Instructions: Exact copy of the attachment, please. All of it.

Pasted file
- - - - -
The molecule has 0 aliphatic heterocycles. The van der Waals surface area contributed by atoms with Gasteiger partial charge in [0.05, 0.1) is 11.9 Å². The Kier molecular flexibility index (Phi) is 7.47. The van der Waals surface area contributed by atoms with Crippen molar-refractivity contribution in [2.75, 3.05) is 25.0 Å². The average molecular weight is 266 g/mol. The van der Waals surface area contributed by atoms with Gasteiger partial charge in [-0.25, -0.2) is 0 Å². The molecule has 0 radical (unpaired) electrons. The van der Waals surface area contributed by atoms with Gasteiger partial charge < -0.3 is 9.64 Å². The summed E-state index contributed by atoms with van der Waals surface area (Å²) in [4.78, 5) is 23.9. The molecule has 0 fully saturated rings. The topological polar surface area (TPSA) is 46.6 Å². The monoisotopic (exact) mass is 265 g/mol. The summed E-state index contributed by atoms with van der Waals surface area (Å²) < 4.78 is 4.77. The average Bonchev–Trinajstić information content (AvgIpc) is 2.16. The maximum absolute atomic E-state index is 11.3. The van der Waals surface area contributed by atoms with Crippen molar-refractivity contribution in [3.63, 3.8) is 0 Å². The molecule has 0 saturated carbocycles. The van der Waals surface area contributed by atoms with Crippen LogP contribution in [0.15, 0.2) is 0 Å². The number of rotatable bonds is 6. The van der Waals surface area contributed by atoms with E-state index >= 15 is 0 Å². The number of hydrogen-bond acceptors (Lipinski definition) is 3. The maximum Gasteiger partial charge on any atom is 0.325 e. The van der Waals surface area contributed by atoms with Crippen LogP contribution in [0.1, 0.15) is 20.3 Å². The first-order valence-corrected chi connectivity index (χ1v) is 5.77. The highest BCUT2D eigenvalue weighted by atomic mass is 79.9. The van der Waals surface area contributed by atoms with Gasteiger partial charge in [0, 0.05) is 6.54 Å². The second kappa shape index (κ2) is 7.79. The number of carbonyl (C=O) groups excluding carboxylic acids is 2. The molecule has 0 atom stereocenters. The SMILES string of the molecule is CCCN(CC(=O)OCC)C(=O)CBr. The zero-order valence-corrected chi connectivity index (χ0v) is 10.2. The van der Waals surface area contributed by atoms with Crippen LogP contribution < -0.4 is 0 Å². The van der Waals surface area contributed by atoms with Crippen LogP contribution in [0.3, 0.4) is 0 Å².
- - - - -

The molecule has 0 aliphatic heterocycles. The van der Waals surface area contributed by atoms with Gasteiger partial charge in [0.05, 0.1) is 11.9 Å². The Kier molecular flexibility index (Phi) is 7.47. The van der Waals surface area contributed by atoms with Crippen molar-refractivity contribution in [2.75, 3.05) is 25.0 Å². The average molecular weight is 266 g/mol. The van der Waals surface area contributed by atoms with Gasteiger partial charge in [-0.25, -0.2) is 0 Å². The molecule has 0 radical (unpaired) electrons. The van der Waals surface area contributed by atoms with Gasteiger partial charge < -0.3 is 9.64 Å². The summed E-state index contributed by atoms with van der Waals surface area (Å²) in [4.78, 5) is 23.9. The molecule has 0 fully saturated rings. The topological polar surface area (TPSA) is 46.6 Å². The monoisotopic (exact) mass is 265 g/mol. The summed E-state index contributed by atoms with van der Waals surface area (Å²) < 4.78 is 4.77. The average Bonchev–Trinajstić information content (AvgIpc) is 2.16. The maximum absolute atomic E-state index is 11.3. The van der Waals surface area contributed by atoms with Crippen molar-refractivity contribution in [3.63, 3.8) is 0 Å². The molecule has 0 saturated carbocycles. The van der Waals surface area contributed by atoms with Crippen LogP contribution in [0.15, 0.2) is 0 Å². The number of rotatable bonds is 6. The van der Waals surface area contributed by atoms with E-state index >= 15 is 0 Å². The number of hydrogen-bond acceptors (Lipinski definition) is 3. The maximum Gasteiger partial charge on any atom is 0.325 e. The van der Waals surface area contributed by atoms with Crippen LogP contribution in [0.1, 0.15) is 20.3 Å². The first-order valence-corrected chi connectivity index (χ1v) is 5.77. The highest BCUT2D eigenvalue weighted by atomic mass is 79.9. The van der Waals surface area contributed by atoms with Gasteiger partial charge in [0, 0.05) is 6.54 Å². The second kappa shape index (κ2) is 7.79. The number of carbonyl (C=O) groups excluding carboxylic acids is 2. The molecule has 0 atom stereocenters. The SMILES string of the molecule is CCCN(CC(=O)OCC)C(=O)CBr. The zero-order valence-corrected chi connectivity index (χ0v) is 10.2. The van der Waals surface area contributed by atoms with Crippen LogP contribution < -0.4 is 0 Å². The van der Waals surface area contributed by atoms with Crippen LogP contribution in [0.3, 0.4) is 0 Å².